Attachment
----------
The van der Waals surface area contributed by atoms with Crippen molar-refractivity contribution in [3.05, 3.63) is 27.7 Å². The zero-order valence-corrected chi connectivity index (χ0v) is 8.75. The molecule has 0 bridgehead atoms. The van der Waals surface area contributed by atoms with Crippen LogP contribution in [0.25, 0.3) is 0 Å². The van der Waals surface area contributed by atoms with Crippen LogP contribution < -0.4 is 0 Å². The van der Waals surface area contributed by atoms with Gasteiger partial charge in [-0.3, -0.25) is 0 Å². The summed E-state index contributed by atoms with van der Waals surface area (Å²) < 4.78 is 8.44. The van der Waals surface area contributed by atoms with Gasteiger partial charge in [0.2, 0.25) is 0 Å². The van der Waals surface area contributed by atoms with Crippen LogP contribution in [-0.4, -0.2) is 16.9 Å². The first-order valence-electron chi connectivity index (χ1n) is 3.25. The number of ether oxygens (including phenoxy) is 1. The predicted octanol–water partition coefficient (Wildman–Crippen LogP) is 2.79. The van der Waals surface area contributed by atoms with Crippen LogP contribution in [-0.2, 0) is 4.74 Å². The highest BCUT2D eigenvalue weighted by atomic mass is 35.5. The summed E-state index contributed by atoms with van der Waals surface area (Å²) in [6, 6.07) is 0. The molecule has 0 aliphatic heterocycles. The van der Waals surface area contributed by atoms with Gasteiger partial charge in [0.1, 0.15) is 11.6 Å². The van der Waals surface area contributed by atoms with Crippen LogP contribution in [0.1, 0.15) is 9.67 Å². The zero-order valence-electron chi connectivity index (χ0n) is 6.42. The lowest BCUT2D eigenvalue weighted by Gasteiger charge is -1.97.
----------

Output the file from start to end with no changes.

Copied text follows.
The van der Waals surface area contributed by atoms with Crippen molar-refractivity contribution in [3.05, 3.63) is 27.7 Å². The zero-order valence-corrected chi connectivity index (χ0v) is 8.75. The molecule has 0 bridgehead atoms. The van der Waals surface area contributed by atoms with Crippen LogP contribution in [0.25, 0.3) is 0 Å². The van der Waals surface area contributed by atoms with Crippen LogP contribution < -0.4 is 0 Å². The van der Waals surface area contributed by atoms with Gasteiger partial charge in [-0.3, -0.25) is 0 Å². The summed E-state index contributed by atoms with van der Waals surface area (Å²) < 4.78 is 8.44. The van der Waals surface area contributed by atoms with Gasteiger partial charge in [0.2, 0.25) is 0 Å². The van der Waals surface area contributed by atoms with Crippen LogP contribution in [-0.4, -0.2) is 16.9 Å². The first-order valence-electron chi connectivity index (χ1n) is 3.25. The number of ether oxygens (including phenoxy) is 1. The predicted octanol–water partition coefficient (Wildman–Crippen LogP) is 2.79. The van der Waals surface area contributed by atoms with Crippen LogP contribution in [-0.2, 0) is 4.74 Å². The highest BCUT2D eigenvalue weighted by atomic mass is 35.5. The summed E-state index contributed by atoms with van der Waals surface area (Å²) in [6, 6.07) is 0. The molecule has 0 aliphatic heterocycles. The van der Waals surface area contributed by atoms with Gasteiger partial charge in [0.1, 0.15) is 11.6 Å². The van der Waals surface area contributed by atoms with Crippen LogP contribution in [0.1, 0.15) is 9.67 Å². The zero-order valence-electron chi connectivity index (χ0n) is 6.42. The lowest BCUT2D eigenvalue weighted by Gasteiger charge is -1.97.